Conservation: President Obama’s ‘Americas Great Outdoors Initiative’ initial projects include the San Luis Valley, Yampa Valley and a trail system from the northeastern metro area to Rocky Mountain National Park

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From The Pueblo Chieftain (Patrick Malone):

“For me the valley is a very sacred place,” said [U.S. Secretary of the Interior Ken Salazar], who was raised in Manassa, where his family homesteaded about 150 years ago.

The San Luis Valley, the Yampa Valley in Northwestern Colorado and a network of trails and greenbelts envisioned to stretch from the northeastern portion of the Denver metro area to Rocky Mountain National Park will be the first three projects under President Barack Obama’s America’s Great Outdoors Initiative.

“It’s an honor for Colorado to have the first three projects around America’s Great Outdoors be in Colorado, and especially I’m especially proud to recognize that there are going to be projects like this — just as powerful and just as wonderful — all over the country,” Hickenlooper said. “This becomes a gateway and a pathway to national treasures.”[…]

Architects of the Denver metro greenway project under America’s Great Outdoors envision bison herds on the former munitions site to welcome visitors to the state as they drive from Denver International Airport into the city.

The Yampa Valley project aims to conserve the lands and waters of the Yampa River basin to preserve working ranches and farms and wildlife habitats and to promote outdoor recreation and tourism.

The San Luis Valley project is similar. Its objective is to protect the area’s natural heritage and the lifestyle that spawns. Keeping alive wildlife habitats, wetlands and agriculture, restoring the Rio Grande corridor and promoting tourism and recreation in the area through conservation easements and efforts of federal and state agencies in conjunction with farmers, ranchers and other property owners is the goal.

More coverage from Bruce Finley writing for The Denver Post. From the article:

This morning Salazar said the federal government has committed $350,000 to the Denver Metro Greenway Project to link trail systems and wildlife refuges in the Denver area with Rocky Mountain National Park.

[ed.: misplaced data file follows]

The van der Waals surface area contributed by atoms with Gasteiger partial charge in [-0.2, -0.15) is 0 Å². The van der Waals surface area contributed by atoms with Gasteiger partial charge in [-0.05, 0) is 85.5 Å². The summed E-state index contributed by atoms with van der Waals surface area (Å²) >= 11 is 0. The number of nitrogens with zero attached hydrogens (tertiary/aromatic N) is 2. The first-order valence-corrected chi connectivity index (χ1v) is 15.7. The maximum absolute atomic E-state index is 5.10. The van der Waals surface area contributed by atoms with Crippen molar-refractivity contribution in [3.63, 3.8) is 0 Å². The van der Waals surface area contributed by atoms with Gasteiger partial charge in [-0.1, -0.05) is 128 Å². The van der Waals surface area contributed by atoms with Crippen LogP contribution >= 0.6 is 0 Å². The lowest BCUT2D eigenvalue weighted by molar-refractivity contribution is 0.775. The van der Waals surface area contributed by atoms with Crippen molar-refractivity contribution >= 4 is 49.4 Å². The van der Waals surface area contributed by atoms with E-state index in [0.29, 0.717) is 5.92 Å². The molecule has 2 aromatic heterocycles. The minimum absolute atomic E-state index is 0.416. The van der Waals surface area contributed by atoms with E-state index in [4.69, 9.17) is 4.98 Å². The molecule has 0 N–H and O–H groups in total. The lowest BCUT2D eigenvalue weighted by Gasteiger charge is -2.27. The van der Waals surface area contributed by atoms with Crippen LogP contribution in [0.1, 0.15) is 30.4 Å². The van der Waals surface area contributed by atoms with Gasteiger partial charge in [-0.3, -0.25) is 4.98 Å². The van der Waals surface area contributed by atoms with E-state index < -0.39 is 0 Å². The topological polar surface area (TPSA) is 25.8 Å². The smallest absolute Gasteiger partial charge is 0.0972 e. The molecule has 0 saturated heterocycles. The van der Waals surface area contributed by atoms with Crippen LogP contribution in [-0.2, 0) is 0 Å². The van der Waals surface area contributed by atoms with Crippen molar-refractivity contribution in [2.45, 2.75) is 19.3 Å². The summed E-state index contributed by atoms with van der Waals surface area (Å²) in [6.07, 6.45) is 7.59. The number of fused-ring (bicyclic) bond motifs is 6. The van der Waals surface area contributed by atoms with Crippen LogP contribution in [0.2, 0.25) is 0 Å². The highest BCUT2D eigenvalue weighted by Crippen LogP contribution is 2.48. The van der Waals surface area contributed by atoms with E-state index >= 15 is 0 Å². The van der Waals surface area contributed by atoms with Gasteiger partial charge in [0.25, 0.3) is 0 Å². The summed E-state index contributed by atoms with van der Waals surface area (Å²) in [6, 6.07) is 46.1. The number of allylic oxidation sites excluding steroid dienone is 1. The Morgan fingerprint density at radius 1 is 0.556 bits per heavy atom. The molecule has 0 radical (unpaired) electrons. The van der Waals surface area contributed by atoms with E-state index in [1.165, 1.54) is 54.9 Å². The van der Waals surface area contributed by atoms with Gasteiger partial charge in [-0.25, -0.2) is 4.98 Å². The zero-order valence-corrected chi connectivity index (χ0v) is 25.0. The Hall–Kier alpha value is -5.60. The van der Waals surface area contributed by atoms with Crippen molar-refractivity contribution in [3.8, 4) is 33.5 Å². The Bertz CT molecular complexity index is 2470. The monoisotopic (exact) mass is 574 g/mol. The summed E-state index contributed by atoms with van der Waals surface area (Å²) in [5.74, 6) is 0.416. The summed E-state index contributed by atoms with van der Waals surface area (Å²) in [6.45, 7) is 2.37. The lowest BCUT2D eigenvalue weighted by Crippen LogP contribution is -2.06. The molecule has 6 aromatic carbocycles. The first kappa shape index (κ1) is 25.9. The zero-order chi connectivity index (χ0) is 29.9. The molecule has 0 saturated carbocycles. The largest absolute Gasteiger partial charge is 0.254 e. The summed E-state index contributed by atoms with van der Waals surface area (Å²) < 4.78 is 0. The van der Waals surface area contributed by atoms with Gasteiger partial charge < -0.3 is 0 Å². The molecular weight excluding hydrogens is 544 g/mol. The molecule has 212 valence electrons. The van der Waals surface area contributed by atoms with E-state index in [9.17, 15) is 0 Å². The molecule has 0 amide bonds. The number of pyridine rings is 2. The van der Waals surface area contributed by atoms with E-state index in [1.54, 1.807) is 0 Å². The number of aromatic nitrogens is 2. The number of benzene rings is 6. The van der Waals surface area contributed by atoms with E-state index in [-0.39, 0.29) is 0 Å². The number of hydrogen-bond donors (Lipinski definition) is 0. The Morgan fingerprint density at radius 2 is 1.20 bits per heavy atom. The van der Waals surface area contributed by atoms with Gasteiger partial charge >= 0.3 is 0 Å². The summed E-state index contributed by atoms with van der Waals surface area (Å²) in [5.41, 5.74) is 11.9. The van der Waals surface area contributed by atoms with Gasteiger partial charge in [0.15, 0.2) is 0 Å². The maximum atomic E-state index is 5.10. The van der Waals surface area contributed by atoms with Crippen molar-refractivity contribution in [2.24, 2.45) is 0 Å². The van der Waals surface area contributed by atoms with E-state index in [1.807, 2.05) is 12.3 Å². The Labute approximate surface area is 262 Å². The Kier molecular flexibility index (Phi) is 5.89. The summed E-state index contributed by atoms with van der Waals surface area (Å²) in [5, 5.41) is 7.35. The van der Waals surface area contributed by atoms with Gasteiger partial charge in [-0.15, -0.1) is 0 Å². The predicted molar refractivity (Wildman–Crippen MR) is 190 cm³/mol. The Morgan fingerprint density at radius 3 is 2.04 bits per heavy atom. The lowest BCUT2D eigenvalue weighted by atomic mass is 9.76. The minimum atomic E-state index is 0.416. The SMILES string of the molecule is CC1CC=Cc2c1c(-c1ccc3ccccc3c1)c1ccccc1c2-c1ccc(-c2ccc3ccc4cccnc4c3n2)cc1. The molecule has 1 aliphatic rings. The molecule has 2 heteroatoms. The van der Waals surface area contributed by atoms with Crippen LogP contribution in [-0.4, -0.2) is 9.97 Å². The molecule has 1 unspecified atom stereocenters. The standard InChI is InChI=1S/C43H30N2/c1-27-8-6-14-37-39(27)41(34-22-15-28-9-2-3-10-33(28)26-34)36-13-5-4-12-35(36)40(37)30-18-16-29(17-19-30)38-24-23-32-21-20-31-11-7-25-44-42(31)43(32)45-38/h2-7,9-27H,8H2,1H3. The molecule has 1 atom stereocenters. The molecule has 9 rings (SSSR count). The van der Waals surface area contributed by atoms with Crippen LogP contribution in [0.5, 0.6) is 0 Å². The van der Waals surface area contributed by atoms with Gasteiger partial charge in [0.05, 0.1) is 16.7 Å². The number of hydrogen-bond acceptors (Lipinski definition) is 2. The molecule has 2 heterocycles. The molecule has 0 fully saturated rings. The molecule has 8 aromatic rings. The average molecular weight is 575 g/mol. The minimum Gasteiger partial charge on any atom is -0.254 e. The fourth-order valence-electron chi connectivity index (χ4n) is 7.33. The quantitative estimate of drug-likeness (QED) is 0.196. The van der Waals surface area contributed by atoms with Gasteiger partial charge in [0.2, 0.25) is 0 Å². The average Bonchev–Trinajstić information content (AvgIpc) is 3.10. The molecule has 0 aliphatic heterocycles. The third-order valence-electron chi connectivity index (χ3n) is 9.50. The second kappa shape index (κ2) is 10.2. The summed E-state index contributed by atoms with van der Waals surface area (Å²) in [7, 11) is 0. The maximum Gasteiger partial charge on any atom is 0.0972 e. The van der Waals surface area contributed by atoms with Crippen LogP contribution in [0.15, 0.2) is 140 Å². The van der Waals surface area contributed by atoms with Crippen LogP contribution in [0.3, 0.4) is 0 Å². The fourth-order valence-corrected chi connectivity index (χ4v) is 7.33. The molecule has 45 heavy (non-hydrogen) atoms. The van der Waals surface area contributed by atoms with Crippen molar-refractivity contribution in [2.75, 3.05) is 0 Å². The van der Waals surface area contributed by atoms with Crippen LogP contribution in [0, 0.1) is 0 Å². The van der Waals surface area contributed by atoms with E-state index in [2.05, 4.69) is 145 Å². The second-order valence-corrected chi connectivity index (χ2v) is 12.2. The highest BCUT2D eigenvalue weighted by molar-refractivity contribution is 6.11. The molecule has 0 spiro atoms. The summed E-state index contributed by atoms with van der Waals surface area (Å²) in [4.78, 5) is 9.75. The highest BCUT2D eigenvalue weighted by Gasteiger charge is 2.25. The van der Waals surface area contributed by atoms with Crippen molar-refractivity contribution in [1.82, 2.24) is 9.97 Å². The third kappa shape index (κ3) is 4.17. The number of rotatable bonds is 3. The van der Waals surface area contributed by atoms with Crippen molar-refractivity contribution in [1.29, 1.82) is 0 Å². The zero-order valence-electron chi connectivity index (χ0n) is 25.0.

The Denver Metro Greenway Project and the two others announced today will be “the flagships of President Obama’s Great Outdoors America Initiative,” Salazar said, describing the vision as “a network of trails” building on existing trails connect areas…

The projects announced [May 26] are:

Denver Metro Greenway Project: This project will create an uninterrupted network of trails between Rocky Mountain Arsenal, Two Ponds National Wildlife Refuge in Arvada, Rocky
Flats National Wildlife Refuge near Golden and Rocky Mountain National Park.

Yampa River Basin Project: This project will use conservation easements, stewardship projects and other tools to preserve working ranches and farms and wildlife habitat while promoting outdoor recreation and tourism in northwest Colorado.

San Luis Valley Project: This project will work to conserve healthy lands and waters and promote tourism in the San Luis Valley and the Rio Grande River Corridor, focusing on the conservation of the ranching community and protection of wildlife and wetlands resources.

More coverage from Bruce Finley writing for The Denver Post. From the article:

The Rocky Mountain Greenway Project might include a new shuttle bus linking the Regional Transportation District bus route to Lyons with Estes Park. Riders then could take another shuttle into the national park, Salazar staffers and park officials said. A commission created to guide that project also will explore linking park hiking trails to the Front Range via trails through the Arapaho National Forest and existing city and county open space. Rocky Mountain National Park officials have been working at “improving our connection to the Front Range, especially the underserved inner-city kids,” said park spokesman Rick Frost. A bus-link test program could be started by next summer, he said.

Hickenlooper cited Great Outdoors Colorado as an example of the state’s emerging forte as a center of ideas and innovation. “What happens when you do that right is that those ideas go forward and get taken up,” Hickenlooper said, adding that people’s ability to connect with nature remains “a basic core value of America.”

More coverage from Bobby Magill writing for the Fort Collins Coloradoan. From the article:

The trail system he proposed will be called the Denver Metro Greenway Project, and it will first connect Rocky Mountain Arsenal with Two Ponds National Wildlife Refuge in Arvada, Rocky Flats National Wildlife Refuge northwest of Denver and the metro area’s many trail systems…

A trail link to Rocky Mountain Arsenal is slated for completion in 2012, and the department is looking for additional funds for other links in the Denver Metro Greenway Project. When the greenway’s trails would connect Rocky Mountain National Park with the metro area hasn’t been determined.

More conservation coverage here.

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